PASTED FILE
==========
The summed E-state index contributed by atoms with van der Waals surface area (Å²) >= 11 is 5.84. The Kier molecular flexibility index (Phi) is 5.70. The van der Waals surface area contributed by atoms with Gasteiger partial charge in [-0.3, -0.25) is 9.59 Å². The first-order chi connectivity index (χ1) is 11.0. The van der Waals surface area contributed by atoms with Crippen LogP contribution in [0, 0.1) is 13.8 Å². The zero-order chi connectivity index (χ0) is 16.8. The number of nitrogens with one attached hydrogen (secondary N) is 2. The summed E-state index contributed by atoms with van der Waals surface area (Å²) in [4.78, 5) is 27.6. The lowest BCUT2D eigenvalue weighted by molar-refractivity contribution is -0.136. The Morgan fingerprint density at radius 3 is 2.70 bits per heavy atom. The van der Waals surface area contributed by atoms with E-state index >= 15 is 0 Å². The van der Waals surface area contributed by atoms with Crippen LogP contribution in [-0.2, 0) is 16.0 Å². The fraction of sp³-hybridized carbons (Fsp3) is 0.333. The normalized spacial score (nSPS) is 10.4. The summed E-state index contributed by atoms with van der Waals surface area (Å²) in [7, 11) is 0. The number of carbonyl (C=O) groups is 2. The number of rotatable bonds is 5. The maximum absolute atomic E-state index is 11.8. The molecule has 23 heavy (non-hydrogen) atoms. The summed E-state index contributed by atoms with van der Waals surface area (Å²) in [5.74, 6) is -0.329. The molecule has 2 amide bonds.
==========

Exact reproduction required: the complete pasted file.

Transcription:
The summed E-state index contributed by atoms with van der Waals surface area (Å²) >= 11 is 5.84. The Kier molecular flexibility index (Phi) is 5.70. The van der Waals surface area contributed by atoms with Gasteiger partial charge in [-0.3, -0.25) is 9.59 Å². The first-order chi connectivity index (χ1) is 11.0. The van der Waals surface area contributed by atoms with Crippen LogP contribution in [0, 0.1) is 13.8 Å². The zero-order chi connectivity index (χ0) is 16.8. The number of nitrogens with one attached hydrogen (secondary N) is 2. The summed E-state index contributed by atoms with van der Waals surface area (Å²) in [4.78, 5) is 27.6. The lowest BCUT2D eigenvalue weighted by molar-refractivity contribution is -0.136. The Morgan fingerprint density at radius 3 is 2.70 bits per heavy atom. The van der Waals surface area contributed by atoms with E-state index >= 15 is 0 Å². The van der Waals surface area contributed by atoms with Crippen LogP contribution in [-0.2, 0) is 16.0 Å². The fraction of sp³-hybridized carbons (Fsp3) is 0.333. The normalized spacial score (nSPS) is 10.4. The summed E-state index contributed by atoms with van der Waals surface area (Å²) in [7, 11) is 0. The number of carbonyl (C=O) groups is 2. The number of rotatable bonds is 5. The maximum absolute atomic E-state index is 11.8. The molecule has 23 heavy (non-hydrogen) atoms. The summed E-state index contributed by atoms with van der Waals surface area (Å²) in [5.74, 6) is -0.329. The molecule has 2 amide bonds.